The entryway to your home is one common area where stuff is often allowed to pile up. Prevent the pile of shoes, coats, bags, etc., from growing too large by regularly returning everything to its proper place.
You only intend to put your mail on the coffee table for a minute, but you get distracted and leave it there all day. And the next day, and the day after that. The same goes for your gloves, your knitting, the list goes on. Keep the coffee table from becoming a dumping ground by giving it a weekly decluttering.
Unless you use the same exact makeup and products every day, chances are your makeup bag will end up with some extra unused lipsticks or eyeshadows as the week goes on. Check to make sure you’re only carrying around what you currently use daily and that you’re not missing something you need. If you don’t wear makeup, this also applies to any small store of supplies you keep in your bag, whether it contains hair clips, Band-Aids, medicines, or gum.
These fruit kabobs are a great alternative to sugary sweets and candy. Not to mention, they are super easy!
Need a fun and fast dessert idea for Easter? How about making these cute Peep fruit kabobs?! They would make the perfect snack for a neighborhood Easter egg hunt. Young and the young at heart will enjoy theses treats.
They were born just hours apart in the same hospital.
These two were simply meant to be!
Two newborns, coincidentally named Romeo and Juliet, were both born hours apart at the same hospital last week.
According to this article from The Today Show, parents, Morgan and Edwin Hernandez welcomed their baby boy, whom they named Romeo, on March 19. Eighteen hours later, Christiana and Allen Shifflett welcomed a baby girl, Juliet — right down the hall at the same hospital. What are the odds!
Cassie Clayshulte, who is a photographer at the South Carolina hospital where Romeo and Juliet were born, snapped photos of the newborns together in the hospital.
After getting permission from both sets of parents, Clayshulte posted those photos on her Facebook account last week, and that’s when the story of the star-crossed lovers went viral.
When the families reunited the babies at Clayshulte’s studio for an interview and photoshoot, they decided to go with a Shakespearean theme in tribute to their names.
They did great, which is rare for non-twins to be snuggling together,” Calyshulte told ABC News about the babies shooting together. “They held hands and nuzzled each other and they didn’t cry until we took them apart.”
And luckily this story has a happier ending than its counterpart. The four parents have become friends and already have plans to reunite their little lovebirds.
“We have already talked about getting together for one-year photos for the kids’ birthday as well as senior year photos,” Hernandez told The Today Show. “We have found an amazing friendship within Juliet’s family.”
How beautiful is this!?
Live someplace you’ve never been, where you know no one and no one knows you. Whether it’s across the state, across the country, or across the world, start over. Then start over again, and again. Immerse yourself in a new place, a new culture, a new way of life. Then see who you become when there are no expectations of who you’re supposed to be.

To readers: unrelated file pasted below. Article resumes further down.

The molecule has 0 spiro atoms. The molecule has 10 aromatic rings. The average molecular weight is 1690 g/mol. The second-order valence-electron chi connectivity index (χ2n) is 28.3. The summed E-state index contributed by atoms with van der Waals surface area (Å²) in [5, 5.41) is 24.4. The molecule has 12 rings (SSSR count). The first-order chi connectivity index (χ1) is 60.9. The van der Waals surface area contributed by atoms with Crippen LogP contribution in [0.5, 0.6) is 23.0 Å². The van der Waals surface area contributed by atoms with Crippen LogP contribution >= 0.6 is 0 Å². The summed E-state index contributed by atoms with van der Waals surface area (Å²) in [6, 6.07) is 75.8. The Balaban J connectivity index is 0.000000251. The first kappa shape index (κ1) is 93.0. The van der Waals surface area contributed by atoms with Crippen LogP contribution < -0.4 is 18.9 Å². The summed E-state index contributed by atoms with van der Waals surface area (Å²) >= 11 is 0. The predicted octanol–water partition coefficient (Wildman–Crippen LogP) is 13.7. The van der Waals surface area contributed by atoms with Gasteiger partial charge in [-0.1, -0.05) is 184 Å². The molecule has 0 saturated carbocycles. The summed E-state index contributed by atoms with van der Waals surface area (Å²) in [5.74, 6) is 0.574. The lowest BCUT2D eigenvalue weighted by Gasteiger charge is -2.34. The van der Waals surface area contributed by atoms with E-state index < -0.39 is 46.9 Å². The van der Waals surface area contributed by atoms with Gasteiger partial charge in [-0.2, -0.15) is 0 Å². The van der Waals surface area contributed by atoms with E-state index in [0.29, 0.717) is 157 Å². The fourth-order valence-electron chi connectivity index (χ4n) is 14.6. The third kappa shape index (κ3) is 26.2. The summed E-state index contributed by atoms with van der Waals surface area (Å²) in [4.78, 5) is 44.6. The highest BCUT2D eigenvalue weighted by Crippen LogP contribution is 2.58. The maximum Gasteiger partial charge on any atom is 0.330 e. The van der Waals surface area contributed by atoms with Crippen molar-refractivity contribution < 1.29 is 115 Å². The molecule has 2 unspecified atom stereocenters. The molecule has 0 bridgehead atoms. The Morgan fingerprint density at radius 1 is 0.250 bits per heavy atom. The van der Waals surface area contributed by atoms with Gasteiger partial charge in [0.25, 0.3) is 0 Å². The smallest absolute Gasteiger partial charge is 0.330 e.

Fall in love
Fall in love with something or someone. Fall in love with a boy, a girl, your best friend, with your job, your favorite food, a hobby, workout routine. Fall in love with something. Feel that passion for something, anything, and feel it hard.
Force Yourself Out of Your Comfort Zone
The most remarkable life moments are the ones that make you uncomfortable. I recall my first time driving in the pouring rain at night from one town to another with my eldest son in the back seat. It was one of those moments that get your heart racing and your palms sweating. Force yourself into those situations and get out of your comfort zone. The moments that make you unsure – the moments you’ve never experienced before – are the ones that you’ll remember.
Work Hard, Play Harder
There is no such thing as a work/life balance. You need to create it. Take a lunch and read a book in a park, leave early to go to happy hour on a Tuesday. Take all your vacation days, put your email away, and keep work at work. If you let it take over your life it most definitely will. It’s up to you to create a life for yourself outside of your job.
Being alone is uncomfortable and scary – but it is also essential to your sanity. Whether you’re an introvert or extrovert, being alone gives you the time to think about yourself, your life and your decisions. It makes you acutely aware of the things happening around you and gives you an opportunity to take in your life – to realize who you are, where you are, and why you’re there. See a movie. Eat at a nice restaurant. Go to a bar and order a drink. Don’t hide behind your phone or rush through it. Let yourself be alone, observe the people around you, and be open to conversation.
Do Not Settle
Throughout life, you will feel spurts of loneliness, unhappiness, desperation, and thousands of other emotions relating to your imperfect job, nonexistent relationship, empty wallet or countless other perceived shortcomings. Through all of this, however, never, ever settle. Do not stay at a job you hate purely because it pays the bills – find something else. Do not stay with a guy who is not good enough purely because he’s convenient – find someone else. Settling is easy. But not settling is worth it.